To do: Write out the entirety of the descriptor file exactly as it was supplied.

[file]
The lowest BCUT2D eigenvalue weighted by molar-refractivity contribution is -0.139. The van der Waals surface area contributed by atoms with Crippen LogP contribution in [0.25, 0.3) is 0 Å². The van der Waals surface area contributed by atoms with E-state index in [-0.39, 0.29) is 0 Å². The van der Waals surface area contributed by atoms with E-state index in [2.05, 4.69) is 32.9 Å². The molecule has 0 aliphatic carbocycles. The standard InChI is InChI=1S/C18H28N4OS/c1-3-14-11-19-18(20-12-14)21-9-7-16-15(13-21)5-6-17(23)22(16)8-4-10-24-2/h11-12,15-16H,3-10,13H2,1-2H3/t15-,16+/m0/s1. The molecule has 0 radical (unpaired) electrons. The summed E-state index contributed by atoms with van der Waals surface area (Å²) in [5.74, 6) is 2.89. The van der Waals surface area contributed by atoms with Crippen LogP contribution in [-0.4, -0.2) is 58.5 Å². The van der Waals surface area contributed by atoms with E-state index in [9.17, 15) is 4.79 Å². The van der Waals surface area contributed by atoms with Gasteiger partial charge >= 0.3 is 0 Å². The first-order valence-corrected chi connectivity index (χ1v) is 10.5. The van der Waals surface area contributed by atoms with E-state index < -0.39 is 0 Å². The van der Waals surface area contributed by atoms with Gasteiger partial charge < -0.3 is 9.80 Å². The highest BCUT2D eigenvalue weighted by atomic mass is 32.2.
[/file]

The lowest BCUT2D eigenvalue weighted by molar-refractivity contribution is -0.139. The van der Waals surface area contributed by atoms with Crippen LogP contribution in [0.25, 0.3) is 0 Å². The van der Waals surface area contributed by atoms with E-state index in [-0.39, 0.29) is 0 Å². The van der Waals surface area contributed by atoms with E-state index in [2.05, 4.69) is 32.9 Å². The molecule has 0 aliphatic carbocycles. The standard InChI is InChI=1S/C18H28N4OS/c1-3-14-11-19-18(20-12-14)21-9-7-16-15(13-21)5-6-17(23)22(16)8-4-10-24-2/h11-12,15-16H,3-10,13H2,1-2H3/t15-,16+/m0/s1. The molecule has 0 radical (unpaired) electrons. The summed E-state index contributed by atoms with van der Waals surface area (Å²) in [5.74, 6) is 2.89. The van der Waals surface area contributed by atoms with Crippen LogP contribution in [-0.4, -0.2) is 58.5 Å². The van der Waals surface area contributed by atoms with E-state index in [9.17, 15) is 4.79 Å². The van der Waals surface area contributed by atoms with Gasteiger partial charge >= 0.3 is 0 Å². The first-order valence-corrected chi connectivity index (χ1v) is 10.5. The van der Waals surface area contributed by atoms with E-state index < -0.39 is 0 Å². The van der Waals surface area contributed by atoms with Gasteiger partial charge < -0.3 is 9.80 Å². The highest BCUT2D eigenvalue weighted by atomic mass is 32.2.